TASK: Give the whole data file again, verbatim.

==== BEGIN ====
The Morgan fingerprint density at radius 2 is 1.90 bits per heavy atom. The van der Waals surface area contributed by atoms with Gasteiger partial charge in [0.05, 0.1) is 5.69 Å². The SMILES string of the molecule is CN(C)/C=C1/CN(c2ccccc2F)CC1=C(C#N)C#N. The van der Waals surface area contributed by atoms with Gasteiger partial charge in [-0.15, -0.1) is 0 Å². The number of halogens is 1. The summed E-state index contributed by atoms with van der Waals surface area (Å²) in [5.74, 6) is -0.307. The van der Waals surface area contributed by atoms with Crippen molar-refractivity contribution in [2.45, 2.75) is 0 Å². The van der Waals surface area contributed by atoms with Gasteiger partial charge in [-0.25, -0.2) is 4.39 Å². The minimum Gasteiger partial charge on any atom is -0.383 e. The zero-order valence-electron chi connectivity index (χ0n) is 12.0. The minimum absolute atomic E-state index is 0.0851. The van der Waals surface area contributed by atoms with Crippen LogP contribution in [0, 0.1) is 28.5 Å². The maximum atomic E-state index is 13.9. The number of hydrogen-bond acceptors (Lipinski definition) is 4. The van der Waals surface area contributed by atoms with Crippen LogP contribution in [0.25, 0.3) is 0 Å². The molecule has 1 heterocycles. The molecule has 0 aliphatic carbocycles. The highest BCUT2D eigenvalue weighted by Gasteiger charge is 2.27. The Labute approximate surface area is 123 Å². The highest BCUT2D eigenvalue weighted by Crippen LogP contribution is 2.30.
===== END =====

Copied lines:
The Morgan fingerprint density at radius 2 is 1.90 bits per heavy atom. The van der Waals surface area contributed by atoms with Gasteiger partial charge in [0.05, 0.1) is 5.69 Å². The SMILES string of the molecule is CN(C)/C=C1/CN(c2ccccc2F)CC1=C(C#N)C#N. The van der Waals surface area contributed by atoms with Gasteiger partial charge in [-0.15, -0.1) is 0 Å². The number of halogens is 1. The summed E-state index contributed by atoms with van der Waals surface area (Å²) in [5.74, 6) is -0.307. The van der Waals surface area contributed by atoms with Crippen molar-refractivity contribution in [2.45, 2.75) is 0 Å². The van der Waals surface area contributed by atoms with Gasteiger partial charge in [-0.25, -0.2) is 4.39 Å². The minimum Gasteiger partial charge on any atom is -0.383 e. The zero-order valence-electron chi connectivity index (χ0n) is 12.0. The minimum absolute atomic E-state index is 0.0851. The van der Waals surface area contributed by atoms with Crippen LogP contribution in [0, 0.1) is 28.5 Å². The maximum atomic E-state index is 13.9. The number of hydrogen-bond acceptors (Lipinski definition) is 4. The van der Waals surface area contributed by atoms with Crippen LogP contribution in [0.25, 0.3) is 0 Å². The molecule has 1 heterocycles. The molecule has 0 aliphatic carbocycles. The highest BCUT2D eigenvalue weighted by Gasteiger charge is 2.27. The Labute approximate surface area is 123 Å². The highest BCUT2D eigenvalue weighted by Crippen LogP contribution is 2.30.